“I am hearing some of the families are opting to carry expired auto-injectors,” Pistiner told Milwaukee Public Radio, “or, if they have a high deductible sometimes they say do they really want their auto-injector, and do they really need it?”

Amie Vialet De Montbel, a mother living in Troy, Virginia, has a young son who is severely allergic to milk. When she went to fill a prescription for two 2-packs of EpiPens, she was shocked by the $1,212 price tag. “I don’t even pay that much for my mortgage,” she told Stat News. Since her health insurance has a $4,000 deductible, she would have to cover the entire cost. She had to turn down the potentially life-saving device. Her older son currently carries an expired EpiPen.

In response to the price increases, patients, such as Vialet De Montbel, and emergency responders are increasingly resorting to the use of manual syringes instead of EpiPens, reports an article last month in Stat News. This substitution raises a number of safety concerns.

“Anyone using this approach would require extensive medical training to do it effectively and safely, without contamination or accidental intravenous injection,” Dr. James Baker, Jr., CEO and chief medical officer of Food Allergy Research & Education, told Stat News.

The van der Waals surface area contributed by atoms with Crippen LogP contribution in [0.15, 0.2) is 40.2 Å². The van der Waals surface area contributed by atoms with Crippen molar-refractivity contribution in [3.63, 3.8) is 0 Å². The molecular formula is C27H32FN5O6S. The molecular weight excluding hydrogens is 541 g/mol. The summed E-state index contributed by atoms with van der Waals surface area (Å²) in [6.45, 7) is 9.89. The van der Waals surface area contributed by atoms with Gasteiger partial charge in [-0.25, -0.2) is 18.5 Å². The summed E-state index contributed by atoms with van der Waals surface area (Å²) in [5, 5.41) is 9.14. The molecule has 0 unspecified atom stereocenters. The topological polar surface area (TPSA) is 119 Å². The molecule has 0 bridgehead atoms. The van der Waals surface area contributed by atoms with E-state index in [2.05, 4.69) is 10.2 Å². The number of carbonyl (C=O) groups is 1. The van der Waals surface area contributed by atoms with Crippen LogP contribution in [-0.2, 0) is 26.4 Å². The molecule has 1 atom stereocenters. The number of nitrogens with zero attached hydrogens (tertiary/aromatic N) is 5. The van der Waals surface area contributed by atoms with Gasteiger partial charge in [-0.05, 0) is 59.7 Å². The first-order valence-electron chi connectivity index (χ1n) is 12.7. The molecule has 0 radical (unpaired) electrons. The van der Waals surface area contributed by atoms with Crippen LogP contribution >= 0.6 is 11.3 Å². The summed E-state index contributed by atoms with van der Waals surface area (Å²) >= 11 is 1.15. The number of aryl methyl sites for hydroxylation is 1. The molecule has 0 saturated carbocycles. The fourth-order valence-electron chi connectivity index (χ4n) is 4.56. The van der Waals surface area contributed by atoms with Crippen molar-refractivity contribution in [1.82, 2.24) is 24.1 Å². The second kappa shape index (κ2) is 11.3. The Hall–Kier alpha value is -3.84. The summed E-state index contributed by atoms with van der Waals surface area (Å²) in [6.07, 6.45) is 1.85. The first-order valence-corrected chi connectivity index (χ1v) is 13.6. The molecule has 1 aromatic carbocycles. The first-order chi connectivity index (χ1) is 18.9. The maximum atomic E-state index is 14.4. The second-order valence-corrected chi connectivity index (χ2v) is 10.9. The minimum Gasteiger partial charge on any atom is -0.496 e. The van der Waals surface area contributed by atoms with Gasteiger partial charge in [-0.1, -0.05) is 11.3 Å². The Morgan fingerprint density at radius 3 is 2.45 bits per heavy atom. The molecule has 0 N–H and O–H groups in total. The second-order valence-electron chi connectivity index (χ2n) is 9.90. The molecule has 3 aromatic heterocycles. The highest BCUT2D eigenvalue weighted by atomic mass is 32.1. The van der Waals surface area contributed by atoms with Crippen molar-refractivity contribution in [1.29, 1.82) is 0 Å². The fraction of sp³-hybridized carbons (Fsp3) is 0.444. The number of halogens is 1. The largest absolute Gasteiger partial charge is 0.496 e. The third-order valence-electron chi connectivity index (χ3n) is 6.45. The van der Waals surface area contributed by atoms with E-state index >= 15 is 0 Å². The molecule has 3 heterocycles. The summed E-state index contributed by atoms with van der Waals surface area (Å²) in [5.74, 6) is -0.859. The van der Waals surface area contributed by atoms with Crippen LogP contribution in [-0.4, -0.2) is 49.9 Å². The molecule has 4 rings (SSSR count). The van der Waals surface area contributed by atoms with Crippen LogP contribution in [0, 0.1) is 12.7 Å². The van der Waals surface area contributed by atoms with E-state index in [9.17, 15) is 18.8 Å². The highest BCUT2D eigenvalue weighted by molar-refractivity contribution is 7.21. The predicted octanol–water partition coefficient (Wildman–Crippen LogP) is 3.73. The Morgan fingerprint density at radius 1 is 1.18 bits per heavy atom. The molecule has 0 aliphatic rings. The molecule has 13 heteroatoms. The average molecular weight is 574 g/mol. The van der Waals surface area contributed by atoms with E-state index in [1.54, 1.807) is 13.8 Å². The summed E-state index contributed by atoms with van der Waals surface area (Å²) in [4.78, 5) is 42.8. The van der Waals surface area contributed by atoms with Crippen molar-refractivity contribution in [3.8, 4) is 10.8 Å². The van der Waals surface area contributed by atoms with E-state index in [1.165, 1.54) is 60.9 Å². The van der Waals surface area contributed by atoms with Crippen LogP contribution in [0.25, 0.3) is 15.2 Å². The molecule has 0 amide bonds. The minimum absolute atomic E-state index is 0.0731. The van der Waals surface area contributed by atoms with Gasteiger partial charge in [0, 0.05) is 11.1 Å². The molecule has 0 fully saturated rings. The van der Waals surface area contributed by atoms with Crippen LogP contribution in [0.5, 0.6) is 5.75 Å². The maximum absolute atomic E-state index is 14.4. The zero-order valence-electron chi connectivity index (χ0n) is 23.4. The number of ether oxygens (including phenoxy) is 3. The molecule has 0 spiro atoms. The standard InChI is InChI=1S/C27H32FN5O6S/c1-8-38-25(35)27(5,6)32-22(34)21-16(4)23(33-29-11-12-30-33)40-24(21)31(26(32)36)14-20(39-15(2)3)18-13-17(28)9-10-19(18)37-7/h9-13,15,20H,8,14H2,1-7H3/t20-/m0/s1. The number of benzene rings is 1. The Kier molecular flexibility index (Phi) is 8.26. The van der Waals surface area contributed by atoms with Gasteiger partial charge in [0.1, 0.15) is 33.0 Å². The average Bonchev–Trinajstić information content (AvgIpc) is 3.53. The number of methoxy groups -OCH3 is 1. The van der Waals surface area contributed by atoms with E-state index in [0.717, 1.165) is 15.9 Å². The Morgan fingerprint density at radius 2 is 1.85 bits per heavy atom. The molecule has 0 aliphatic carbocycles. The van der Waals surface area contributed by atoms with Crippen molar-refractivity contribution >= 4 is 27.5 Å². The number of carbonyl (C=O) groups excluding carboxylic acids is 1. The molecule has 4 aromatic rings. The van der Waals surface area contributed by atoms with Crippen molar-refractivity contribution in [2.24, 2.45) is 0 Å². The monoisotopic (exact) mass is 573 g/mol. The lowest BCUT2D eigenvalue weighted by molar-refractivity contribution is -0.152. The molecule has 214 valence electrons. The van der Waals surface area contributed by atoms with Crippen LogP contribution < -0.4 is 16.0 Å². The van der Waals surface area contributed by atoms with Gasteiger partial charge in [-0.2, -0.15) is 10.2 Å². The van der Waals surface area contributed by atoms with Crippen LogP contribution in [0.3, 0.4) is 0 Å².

At least 10 states have pushed for training EMT’s to give epinephrine injections using manual syringes to reduce costs.

An article published by Bloomberg in September of last year shed light on how Mylan transformed the EpiPen into a real moneymaker, bringing in annual revenue of $1 billion, which constitutes 40 percent of the company’s profits.

Mylan acquired the EpiPen through its purchase of Merck’s generic division in 2007. Led by the company’s CEO Heather Bresch, Mylan’s marketing strategy combined branding with a massive public awareness campaign, which sought to get EpiPens stocked in schools and other places. The company hired consultants who had worked with Medtronic to make defibrillators widely available in public places.

With support from Bresch’s father, Senator Joe Manchin (Democrat-W.Va.), new federal guidelines were established recommending patients with severe allergic reactions be prescribed two doses, and the FDA revised the drug’s label to allow its use by anyone at risk, not just those who had already experienced anaphylaxis.